The dot.com bubble of several years ago is one of the most dramatic illustrations of the law of social proof.

Millions of people jumped on a bandwagon in fear of losing out on the dramatic stock market gains of that time, only to find that ultimately the bandwagon had no ‘wheels’.

2. Similarity

Secondly, Social Proof works best when someone sees people similar to themselves using the product or service or taking the action.

Again, the psychological drive is one of not wanting to do, or to be seen to be doing something that is at odds with the general consensus.

Whenever you go counter to what most other people are doing you are potentially exposing yourself or making an avoidable mistake.

 

It doesn’t always work…

Interestingly, in the world of Social Proof two counteracting psychological factors should also be born in mind. These are ‘polarity response’ and the ‘diffusion of responsibility’ effect.

1. Polar responders

These are people who do not follow the crowd; in fact they often do the exact opposite of what other people do or expect.

These people are mavericks. They can be either fun or frustrating to be around, depending upon the situation and your perspective.

Because polar responders do not swim with the shoal they can be innovative, creative and stretch boundaries. However, they can also fail, trip themselves up and rub people up the wrong way.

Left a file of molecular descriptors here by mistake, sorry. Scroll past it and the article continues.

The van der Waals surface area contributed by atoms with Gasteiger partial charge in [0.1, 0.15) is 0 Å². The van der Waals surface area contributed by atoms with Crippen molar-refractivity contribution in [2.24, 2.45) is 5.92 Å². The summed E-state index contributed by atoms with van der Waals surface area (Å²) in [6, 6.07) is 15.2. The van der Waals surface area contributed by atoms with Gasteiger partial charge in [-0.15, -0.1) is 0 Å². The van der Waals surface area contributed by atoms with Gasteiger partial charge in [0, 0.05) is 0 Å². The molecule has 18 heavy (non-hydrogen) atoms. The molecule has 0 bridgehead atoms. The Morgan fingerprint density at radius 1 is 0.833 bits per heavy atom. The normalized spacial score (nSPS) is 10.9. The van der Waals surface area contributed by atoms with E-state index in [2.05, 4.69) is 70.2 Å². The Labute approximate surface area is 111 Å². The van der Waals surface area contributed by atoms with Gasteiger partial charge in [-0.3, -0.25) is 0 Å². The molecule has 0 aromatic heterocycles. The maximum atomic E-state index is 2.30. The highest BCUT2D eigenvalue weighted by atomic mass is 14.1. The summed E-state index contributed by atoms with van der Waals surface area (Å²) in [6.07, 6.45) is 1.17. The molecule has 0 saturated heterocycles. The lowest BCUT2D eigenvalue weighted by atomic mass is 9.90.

A typical response from a polar responder to the common statement “Order now to avoid disappointment” might be …

“Why do you need to advertise and persuade me to buy one, when clearly you have more customers than you can deal with and will have sold out in no time at all?”

Polar responders can see through many blunt influence techniques, and are a reminder to us all that Cialdini’s laws of influence need to be applied elegantly and subtly.

Thus if you are only ‘giving’ in order to get something back, you’re deliberately trying to trick someone into signing an insurance plan that doesn’t meet their needs, or you’re pretending that things are scarce when in fact you’ve a warehouse full of them…
…stop it now!

2. Diffusion of Responsibility

The second counter to social proof works in certain group situations, such as a car accident or rummage sale… both of which can result in serious physical injury!

In the former situation passing drivers might reason… “There are lots of others helping so I needn’t get involved.” Or worse still, if the accident has only just happened… “Surely, with all these cars around someone is bound to stop.”

Consequently they, along with everyone else, drive on whilst people bleed to death!

In the rummage sale, with a huge crowd fighting to get to the front to grab a few bargains many other onlookers might simply think…

“What’s the point, I’m unlikely to get through, and in any case, I’m not going to behave like an animal to snatch a cheap bargain - and I do not wish to appear desperate.”

rush

 

Summary

So, here we have the first three of Cialdini’s ‘Laws of Influence’:


1. Reciprocity

2. Commitment and Consistenc

3. Social Proof

 

In part-2 of this article I will describe laws 4, 5 and 6, and again illustrate these with current and recent examples.

I will also answer the provocation I posed at the start, which is why attractive people should not be allowed to present the weather forecast on TV. If you’ve not already guessed… it’s a typical ‘polarity response’!